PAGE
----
Dean looks out the window, doesn’t say anything. A mile
rolls past, endless green and trees out the window, the afternoon suffused with
golden summer light, and Donald picks up chatting again, talking about his
sergeant from back when, what a hard-ass he was, and Dean’s off the hook,
again. Funny, how often people screw that up. Sam used to say, it’s not like
people could really know the difference.
He closes his eyes, his arm pulsing again. He stole a cell
phone back in Augusta and it’s been sitting heavy in his pocket, waiting for
him to pick it up. He hasn’t been able to bring himself to make the call. He
doesn’t know why.
Back in Purgatory he’d been certain that Sammy was here,
waiting, and he’d driven himself and Benny and Cas ragged, running low and
dangerous through those dim awful woods, trying to get back. To get out, to be
where he belonged.
The radio’s squawking about something, a sale on trucks at
some local dealer. It’s grating, the salesman’s broad twangy voice needling
into Dean’s ears. He wants to throw up, for a few seconds, and then immediately
he wants to shoot the fucking radio, his hand twitching toward his hip before
he stops it and balls it into a fist against his thigh. He breathes in hard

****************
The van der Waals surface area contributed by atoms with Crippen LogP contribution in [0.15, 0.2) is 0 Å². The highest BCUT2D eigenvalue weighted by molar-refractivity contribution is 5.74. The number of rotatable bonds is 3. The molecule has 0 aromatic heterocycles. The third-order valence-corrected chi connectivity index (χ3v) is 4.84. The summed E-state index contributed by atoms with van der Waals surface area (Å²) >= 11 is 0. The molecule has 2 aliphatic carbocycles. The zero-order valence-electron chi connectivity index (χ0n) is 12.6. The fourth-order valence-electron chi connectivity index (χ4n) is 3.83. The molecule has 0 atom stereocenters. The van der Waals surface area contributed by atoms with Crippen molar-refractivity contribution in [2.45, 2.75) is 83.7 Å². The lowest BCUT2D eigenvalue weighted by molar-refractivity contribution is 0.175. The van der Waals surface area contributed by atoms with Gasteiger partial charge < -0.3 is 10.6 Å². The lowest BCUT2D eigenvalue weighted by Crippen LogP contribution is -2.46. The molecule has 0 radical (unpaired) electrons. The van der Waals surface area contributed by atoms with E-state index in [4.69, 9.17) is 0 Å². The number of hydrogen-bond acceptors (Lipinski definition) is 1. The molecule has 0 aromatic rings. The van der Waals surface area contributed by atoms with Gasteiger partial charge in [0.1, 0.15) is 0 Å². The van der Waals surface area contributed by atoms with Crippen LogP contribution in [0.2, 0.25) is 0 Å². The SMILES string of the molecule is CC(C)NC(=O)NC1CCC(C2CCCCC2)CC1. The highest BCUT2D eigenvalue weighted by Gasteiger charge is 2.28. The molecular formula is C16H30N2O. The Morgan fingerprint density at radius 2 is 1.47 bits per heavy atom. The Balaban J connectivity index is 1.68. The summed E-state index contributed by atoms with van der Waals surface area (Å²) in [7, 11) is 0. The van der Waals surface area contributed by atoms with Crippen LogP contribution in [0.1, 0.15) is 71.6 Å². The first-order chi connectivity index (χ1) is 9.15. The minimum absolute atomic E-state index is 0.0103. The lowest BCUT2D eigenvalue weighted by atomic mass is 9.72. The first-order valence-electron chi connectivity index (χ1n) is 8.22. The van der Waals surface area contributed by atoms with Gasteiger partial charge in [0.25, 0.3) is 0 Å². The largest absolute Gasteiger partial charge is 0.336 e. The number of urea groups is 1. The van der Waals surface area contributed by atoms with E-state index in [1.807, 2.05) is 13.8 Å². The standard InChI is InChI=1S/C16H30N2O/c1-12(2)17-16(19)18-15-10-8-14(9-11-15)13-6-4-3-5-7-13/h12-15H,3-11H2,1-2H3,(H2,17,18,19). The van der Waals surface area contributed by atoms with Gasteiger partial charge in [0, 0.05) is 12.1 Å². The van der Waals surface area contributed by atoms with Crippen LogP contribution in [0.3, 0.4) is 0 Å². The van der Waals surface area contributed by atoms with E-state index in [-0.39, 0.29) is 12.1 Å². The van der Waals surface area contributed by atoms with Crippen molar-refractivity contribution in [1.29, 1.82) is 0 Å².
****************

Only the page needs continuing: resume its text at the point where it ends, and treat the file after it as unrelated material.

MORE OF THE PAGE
through his nose, out slow through his mouth, over and over, and luckily
Donald’s quiet for a minute, just the goddamn stupid radio playing its awful
commercials breaking the quiet, and Dean manages to wrestle himself back under
control. He’s got a job to do, and he’s going to do it. Won’t do anyone any
good to have him assault some stupid normal truck driver and cause a four-semi
pile-up on I-85 in the middle of nowhere, Tennessee.
Behind his eyes the woods are grey and dangerous, familiar,
and he looks instead at the lush green outside the window. Humid, here. The sun’s
bright. The truck’s cab is cool with the steady hiss of A/C, not the constant
absence of any kind of real life. It’s eleven hours to where Benny said his
bones are planted, assuming Dean can catch a ride relatively soon once he
escapes from Donald. Assuming he doesn’t have to mug anyone, or hustle someone.
He doesn’t know if he can, if it comes to it. He feels like he might bite a guy’s